Subject: Re: Attempted summary of suspend-blockers LKML thread
On Wednesday, August 04, 2010, david@xxxxxxx wrote:On Wed, 4 Aug 2010, Rafael J. Wysocki wrote:In the suspend case, when you have frozen all applications, you can
sequentially disable all interrupts except for a few selected ("wakeup") ones
in a safe way. By disabling them, you ensure that the CPU will only be
"revived" by a limited set of events and that allows the system to stay
low-power for extended time intervals.
the benifit of this will depend on what wakeups you are able to avoid by
putting the hardware to sleep. Depending on the hardware, this may be not
matter that much.
That's correct, but evidently it does make a difference with the hardware
Android commonly runs on.
In addition, there are input devices like a touchscreen that could be
disabled even short of a full suspend, as long as there is some way to get
That's correct again, but it doesn't matter too much as far as the difference
between "deep idle" and suspend is concerned. These devices are generally not
the interrupt sources that are difficult to shut down safely in the "idle" case.
To achieve the same result in the "idle" case, you'll need to have a mechanism
to disable interrupts (except for the "wakeup" ones) avoiding synchronization
problems (eg. situations in which task A, blocked on a "suspended" device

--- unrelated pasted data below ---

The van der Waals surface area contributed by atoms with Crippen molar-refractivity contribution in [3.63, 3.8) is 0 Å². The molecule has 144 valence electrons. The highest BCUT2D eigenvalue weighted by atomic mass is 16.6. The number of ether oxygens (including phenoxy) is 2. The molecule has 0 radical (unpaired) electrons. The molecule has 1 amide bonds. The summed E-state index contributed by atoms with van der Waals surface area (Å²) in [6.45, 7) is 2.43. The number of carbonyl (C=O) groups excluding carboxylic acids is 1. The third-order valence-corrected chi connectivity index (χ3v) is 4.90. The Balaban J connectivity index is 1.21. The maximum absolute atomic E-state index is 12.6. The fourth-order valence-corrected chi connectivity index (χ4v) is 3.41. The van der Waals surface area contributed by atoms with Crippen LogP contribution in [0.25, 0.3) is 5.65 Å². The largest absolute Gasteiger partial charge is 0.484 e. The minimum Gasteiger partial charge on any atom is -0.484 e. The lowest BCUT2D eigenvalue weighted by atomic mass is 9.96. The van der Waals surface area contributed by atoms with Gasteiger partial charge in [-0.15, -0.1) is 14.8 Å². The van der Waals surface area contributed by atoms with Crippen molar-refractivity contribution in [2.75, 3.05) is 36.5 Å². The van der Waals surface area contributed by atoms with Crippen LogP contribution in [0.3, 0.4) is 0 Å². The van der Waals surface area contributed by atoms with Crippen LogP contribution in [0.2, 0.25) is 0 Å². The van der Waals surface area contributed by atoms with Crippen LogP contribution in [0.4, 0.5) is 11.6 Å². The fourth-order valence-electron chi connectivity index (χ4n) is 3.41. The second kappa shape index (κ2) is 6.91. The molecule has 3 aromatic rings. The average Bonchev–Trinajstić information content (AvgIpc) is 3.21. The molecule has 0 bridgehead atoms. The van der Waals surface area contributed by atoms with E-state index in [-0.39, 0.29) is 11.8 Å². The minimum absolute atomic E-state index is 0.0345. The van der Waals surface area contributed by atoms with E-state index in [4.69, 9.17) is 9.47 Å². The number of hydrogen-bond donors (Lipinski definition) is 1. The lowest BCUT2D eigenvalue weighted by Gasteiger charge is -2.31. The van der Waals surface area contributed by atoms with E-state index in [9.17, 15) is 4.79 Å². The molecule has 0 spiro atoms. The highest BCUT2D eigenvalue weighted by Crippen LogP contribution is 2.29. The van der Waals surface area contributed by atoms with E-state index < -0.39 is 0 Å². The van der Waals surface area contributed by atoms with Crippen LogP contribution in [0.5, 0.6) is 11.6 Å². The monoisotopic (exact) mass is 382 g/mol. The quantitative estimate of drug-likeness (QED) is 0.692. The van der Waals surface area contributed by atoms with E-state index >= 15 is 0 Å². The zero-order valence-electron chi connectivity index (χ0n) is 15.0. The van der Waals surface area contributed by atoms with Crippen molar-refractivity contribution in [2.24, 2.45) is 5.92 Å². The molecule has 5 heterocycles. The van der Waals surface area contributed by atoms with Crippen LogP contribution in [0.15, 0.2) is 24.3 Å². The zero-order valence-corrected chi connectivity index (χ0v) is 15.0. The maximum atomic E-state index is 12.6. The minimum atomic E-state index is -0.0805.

access, holds a mutex waited for by task B that needs to run so that we can
"suspend" another device). That, however, is a difficult problem.
I would say that the difficulty of the problem depends on the hardware and
how much userspace interaction is needed. If the kernel can disable the
hardware in the driver (so that it can wake it up again when accessed by
an application) it would seem that this isn't a problem.
Well, I guess it's useful to consider the sequence of events in the "idle"
We first detect that a CPU is idle, so it can be put into a C-state (or
equivalent). It's easy to put that CPU into such a state, but suppose we
want to do more and put all devices into low-power states at that point.
We have to ensure that there are no devices in the middle of DMA and that
the other CPUs are idle (that's kind of easy, but still). Next, we have to
figure out the right ordering in which to put devices into low-power states
(that is not trivial, because the tasks that use those devices may depend on
each other in various ways). If we decide to shut down clock source
interrupts, we must ensure that the timekeeping will be correct after that and
so on. Moreover, things get ugly if there are shared interrupts.
Suspend kind of works around these difficulties by taking the entire user
space out of the picture with one big sledgehammer called the freezer,
but these problems would have to be actually _solved_ in the "idle" case.